This book represents the lightly revised publication of the author’s Ph.D. dissertation, completed at the Pompeu Fabra University in 2012.1 As the book’s title indicates, the purpose of the study is to investigate the consumption of Near Eastern imports and their imitations in the Early Iron Age (EIA) cemeteries of Knossos. Specialists in the EIA of Crete will be aware that there exists a considerable body of evidence regarding imports from this period at Knossos specifically and on Crete in general.2 This work’s original contribution to the topic is stated to encompass (a) an emphasis on the context of consumption, instead of what the author feels has been a scholarly conversation weighted too heavily towards the potential identity of the producers of crafts considered to be of eastern derivation, and (b) a new consideration of the relationship between imported objects and their local imitations in EIA mortuary contexts.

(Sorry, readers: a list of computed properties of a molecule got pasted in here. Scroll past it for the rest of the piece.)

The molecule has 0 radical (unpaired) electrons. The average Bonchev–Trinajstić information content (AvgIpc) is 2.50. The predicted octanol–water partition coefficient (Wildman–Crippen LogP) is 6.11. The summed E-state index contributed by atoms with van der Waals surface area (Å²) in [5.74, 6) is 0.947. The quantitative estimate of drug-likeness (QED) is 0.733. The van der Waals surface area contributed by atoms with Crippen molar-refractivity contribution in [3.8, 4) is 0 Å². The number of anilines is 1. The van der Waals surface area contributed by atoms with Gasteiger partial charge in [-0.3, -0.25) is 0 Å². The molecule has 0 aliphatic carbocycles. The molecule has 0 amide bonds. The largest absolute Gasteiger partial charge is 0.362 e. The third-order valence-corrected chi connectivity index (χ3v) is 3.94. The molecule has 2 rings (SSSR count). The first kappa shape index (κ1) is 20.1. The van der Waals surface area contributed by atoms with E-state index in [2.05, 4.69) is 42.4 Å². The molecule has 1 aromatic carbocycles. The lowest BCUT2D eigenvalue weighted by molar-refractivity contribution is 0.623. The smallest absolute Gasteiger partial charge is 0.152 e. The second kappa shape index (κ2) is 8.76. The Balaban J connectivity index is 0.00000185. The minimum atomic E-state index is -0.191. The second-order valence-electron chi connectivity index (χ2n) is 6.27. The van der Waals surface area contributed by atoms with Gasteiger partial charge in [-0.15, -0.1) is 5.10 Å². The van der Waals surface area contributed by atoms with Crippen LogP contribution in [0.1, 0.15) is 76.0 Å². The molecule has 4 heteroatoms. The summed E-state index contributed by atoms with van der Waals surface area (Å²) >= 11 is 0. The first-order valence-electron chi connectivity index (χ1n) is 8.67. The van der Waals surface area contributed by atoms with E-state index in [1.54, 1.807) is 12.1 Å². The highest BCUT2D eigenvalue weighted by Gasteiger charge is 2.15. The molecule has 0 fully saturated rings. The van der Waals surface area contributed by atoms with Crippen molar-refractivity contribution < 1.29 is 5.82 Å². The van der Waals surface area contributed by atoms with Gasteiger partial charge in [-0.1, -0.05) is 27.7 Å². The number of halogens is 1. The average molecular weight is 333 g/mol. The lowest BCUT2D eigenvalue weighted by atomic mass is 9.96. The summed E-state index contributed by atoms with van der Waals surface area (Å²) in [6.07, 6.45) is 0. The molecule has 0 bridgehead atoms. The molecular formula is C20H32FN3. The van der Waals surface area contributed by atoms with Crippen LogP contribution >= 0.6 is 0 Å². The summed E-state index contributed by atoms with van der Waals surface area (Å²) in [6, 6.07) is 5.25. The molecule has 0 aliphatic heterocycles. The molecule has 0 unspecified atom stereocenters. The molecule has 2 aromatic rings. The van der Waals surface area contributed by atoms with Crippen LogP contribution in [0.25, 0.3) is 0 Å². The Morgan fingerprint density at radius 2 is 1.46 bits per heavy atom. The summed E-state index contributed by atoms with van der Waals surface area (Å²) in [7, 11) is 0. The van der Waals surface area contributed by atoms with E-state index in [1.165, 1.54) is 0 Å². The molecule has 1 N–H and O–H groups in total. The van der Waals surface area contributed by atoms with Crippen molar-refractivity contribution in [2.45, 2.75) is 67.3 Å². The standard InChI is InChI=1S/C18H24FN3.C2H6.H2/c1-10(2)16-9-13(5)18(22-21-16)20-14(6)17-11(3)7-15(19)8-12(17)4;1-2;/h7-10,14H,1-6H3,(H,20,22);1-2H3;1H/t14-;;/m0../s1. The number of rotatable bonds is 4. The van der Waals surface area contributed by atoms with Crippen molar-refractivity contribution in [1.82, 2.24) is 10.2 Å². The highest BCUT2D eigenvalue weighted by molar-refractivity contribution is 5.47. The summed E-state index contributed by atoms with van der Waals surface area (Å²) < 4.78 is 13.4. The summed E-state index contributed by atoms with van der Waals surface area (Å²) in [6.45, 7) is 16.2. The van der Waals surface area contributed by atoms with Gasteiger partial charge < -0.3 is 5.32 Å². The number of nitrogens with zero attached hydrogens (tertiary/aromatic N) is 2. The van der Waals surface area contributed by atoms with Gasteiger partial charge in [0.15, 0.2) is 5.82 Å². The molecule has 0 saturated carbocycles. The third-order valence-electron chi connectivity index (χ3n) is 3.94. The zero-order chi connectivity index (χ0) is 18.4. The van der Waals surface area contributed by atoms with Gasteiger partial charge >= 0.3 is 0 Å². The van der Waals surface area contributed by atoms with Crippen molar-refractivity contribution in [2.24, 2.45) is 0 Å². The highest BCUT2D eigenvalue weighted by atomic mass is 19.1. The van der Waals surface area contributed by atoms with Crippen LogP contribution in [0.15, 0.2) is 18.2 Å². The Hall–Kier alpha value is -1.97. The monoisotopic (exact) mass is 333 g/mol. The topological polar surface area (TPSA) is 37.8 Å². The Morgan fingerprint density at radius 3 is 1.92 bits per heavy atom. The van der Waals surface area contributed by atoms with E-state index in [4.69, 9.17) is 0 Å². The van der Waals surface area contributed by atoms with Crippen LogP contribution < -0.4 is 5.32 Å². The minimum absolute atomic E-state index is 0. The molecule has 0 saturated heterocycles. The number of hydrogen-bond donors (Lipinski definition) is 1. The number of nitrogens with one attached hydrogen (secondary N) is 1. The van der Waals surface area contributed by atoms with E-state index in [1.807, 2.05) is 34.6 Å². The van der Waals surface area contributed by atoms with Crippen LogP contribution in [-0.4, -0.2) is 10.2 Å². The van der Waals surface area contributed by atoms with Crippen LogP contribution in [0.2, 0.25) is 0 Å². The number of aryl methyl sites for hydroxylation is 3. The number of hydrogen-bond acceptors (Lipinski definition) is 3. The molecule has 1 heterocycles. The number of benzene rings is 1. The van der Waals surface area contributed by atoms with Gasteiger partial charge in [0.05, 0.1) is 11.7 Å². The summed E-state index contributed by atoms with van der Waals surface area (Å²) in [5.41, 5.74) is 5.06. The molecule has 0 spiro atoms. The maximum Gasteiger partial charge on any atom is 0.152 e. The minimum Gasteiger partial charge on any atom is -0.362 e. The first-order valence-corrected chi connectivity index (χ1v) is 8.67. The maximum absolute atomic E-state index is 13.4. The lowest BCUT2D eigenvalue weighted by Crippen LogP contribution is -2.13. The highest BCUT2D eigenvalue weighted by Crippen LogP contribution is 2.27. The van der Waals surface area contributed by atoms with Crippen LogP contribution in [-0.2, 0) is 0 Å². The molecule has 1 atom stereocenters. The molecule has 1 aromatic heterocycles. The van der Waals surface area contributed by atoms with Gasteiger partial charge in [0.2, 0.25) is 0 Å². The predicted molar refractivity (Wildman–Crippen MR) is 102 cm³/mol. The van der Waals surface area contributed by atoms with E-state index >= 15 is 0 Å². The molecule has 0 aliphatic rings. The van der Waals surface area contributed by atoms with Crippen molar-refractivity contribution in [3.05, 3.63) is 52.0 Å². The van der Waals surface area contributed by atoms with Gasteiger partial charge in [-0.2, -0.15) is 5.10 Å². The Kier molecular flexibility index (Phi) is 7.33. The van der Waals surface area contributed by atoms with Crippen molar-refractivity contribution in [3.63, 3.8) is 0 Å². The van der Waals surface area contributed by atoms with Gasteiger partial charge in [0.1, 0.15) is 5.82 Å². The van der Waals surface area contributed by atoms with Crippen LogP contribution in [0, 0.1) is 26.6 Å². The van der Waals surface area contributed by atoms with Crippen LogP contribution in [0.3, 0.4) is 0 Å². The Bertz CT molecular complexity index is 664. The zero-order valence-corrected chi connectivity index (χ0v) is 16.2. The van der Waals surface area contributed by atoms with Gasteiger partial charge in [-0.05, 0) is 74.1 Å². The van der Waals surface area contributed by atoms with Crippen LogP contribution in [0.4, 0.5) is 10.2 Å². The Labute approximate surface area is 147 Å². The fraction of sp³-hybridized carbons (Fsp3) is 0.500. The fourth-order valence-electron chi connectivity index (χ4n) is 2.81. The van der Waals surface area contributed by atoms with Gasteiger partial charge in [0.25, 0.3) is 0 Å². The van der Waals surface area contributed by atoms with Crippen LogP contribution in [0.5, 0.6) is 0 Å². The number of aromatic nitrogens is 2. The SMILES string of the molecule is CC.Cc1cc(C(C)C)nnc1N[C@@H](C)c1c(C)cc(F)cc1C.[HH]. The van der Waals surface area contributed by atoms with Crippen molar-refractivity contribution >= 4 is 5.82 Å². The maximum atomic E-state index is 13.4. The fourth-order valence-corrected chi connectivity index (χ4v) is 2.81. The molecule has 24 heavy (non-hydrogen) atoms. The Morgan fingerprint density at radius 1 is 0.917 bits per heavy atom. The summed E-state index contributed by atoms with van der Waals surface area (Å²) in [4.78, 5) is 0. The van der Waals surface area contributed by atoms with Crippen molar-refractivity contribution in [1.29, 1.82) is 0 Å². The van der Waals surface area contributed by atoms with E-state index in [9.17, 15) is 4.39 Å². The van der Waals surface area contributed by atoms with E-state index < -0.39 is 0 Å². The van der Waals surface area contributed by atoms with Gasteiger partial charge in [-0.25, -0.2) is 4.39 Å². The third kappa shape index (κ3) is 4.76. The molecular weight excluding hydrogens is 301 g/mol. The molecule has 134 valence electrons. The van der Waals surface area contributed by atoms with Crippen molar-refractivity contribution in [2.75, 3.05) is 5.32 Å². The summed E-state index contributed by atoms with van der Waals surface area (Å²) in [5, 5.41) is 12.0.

The book contains an introduction, four chapters of substance, a conclusion, and two appendices. The first three chapters serve to review literature, present data, and generally set the stage for Chapter 4, which contains the book’s most significant and original analysis. Chapter 1 provides a brief theoretical and methodological framework for the study. Allotted only ten pages, the chapter makes cursory forays into a number of relatively knotty and venerable cruxes in archaeological research. Antoniadis reviews archaeological approaches to mortuary evidence, then discusses the issue of burial rites during the Bronze to Iron Age transition in Crete, specifically considering the cremation or inhumation of remains. In addition, he provides brief treatments of archaeological approaches to imports and the historiography of the Greek EIA. Several sections of this chapter might have been improved by consultation with a broader range of literature. For example, the citations regarding the appearance of cremation burials in the Aegean at the end of the Bronze Age rely heavily on general overviews by Snodgrass and Dickinson3 and the sources they cite, despite the recent appearance of several important publications on the subject.4 Likewise, citing only one, marginally relevant, source in the context of a discussion of EIA and Homeric gift exchange does not seem adequate considering the large volume of extant work on the topic.5 Chapter 2 presents a review of the evidence, in the form of an up-to-date description of the EIA mortuary remains excavated and published in the Knossos area. Chapter 3 comprises a catalogue of Knossian EIA tombs that contained imports or imitations of imports, organized by location.